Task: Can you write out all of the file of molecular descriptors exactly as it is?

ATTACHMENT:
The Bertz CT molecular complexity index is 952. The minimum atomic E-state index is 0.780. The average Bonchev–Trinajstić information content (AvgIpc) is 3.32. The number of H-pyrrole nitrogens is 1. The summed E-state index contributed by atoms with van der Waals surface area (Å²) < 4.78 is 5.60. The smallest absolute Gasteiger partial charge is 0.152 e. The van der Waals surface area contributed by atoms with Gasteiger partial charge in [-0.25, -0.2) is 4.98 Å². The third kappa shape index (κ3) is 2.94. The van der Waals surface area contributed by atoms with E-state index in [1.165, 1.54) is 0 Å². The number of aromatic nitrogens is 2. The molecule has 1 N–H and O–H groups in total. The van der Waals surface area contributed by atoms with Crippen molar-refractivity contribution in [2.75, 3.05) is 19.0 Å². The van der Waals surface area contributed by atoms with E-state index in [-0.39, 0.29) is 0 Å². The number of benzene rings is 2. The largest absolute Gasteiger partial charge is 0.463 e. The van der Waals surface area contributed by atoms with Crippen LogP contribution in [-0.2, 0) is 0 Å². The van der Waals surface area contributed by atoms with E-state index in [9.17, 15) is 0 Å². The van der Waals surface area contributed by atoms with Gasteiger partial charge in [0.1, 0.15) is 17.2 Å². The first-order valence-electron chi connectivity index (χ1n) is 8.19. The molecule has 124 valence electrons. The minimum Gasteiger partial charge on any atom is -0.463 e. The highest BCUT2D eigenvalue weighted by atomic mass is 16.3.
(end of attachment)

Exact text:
The Bertz CT molecular complexity index is 952. The minimum atomic E-state index is 0.780. The average Bonchev–Trinajstić information content (AvgIpc) is 3.32. The number of H-pyrrole nitrogens is 1. The summed E-state index contributed by atoms with van der Waals surface area (Å²) < 4.78 is 5.60. The smallest absolute Gasteiger partial charge is 0.152 e. The van der Waals surface area contributed by atoms with Gasteiger partial charge in [-0.25, -0.2) is 4.98 Å². The third kappa shape index (κ3) is 2.94. The van der Waals surface area contributed by atoms with E-state index in [1.165, 1.54) is 0 Å². The number of aromatic nitrogens is 2. The molecule has 1 N–H and O–H groups in total. The van der Waals surface area contributed by atoms with Crippen molar-refractivity contribution in [2.75, 3.05) is 19.0 Å². The van der Waals surface area contributed by atoms with E-state index in [-0.39, 0.29) is 0 Å². The number of benzene rings is 2. The largest absolute Gasteiger partial charge is 0.463 e. The van der Waals surface area contributed by atoms with Crippen LogP contribution in [-0.2, 0) is 0 Å². The van der Waals surface area contributed by atoms with E-state index in [9.17, 15) is 0 Å². The van der Waals surface area contributed by atoms with Gasteiger partial charge in [0.1, 0.15) is 17.2 Å². The first-order valence-electron chi connectivity index (χ1n) is 8.19. The molecule has 124 valence electrons. The minimum Gasteiger partial charge on any atom is -0.463 e. The highest BCUT2D eigenvalue weighted by atomic mass is 16.3.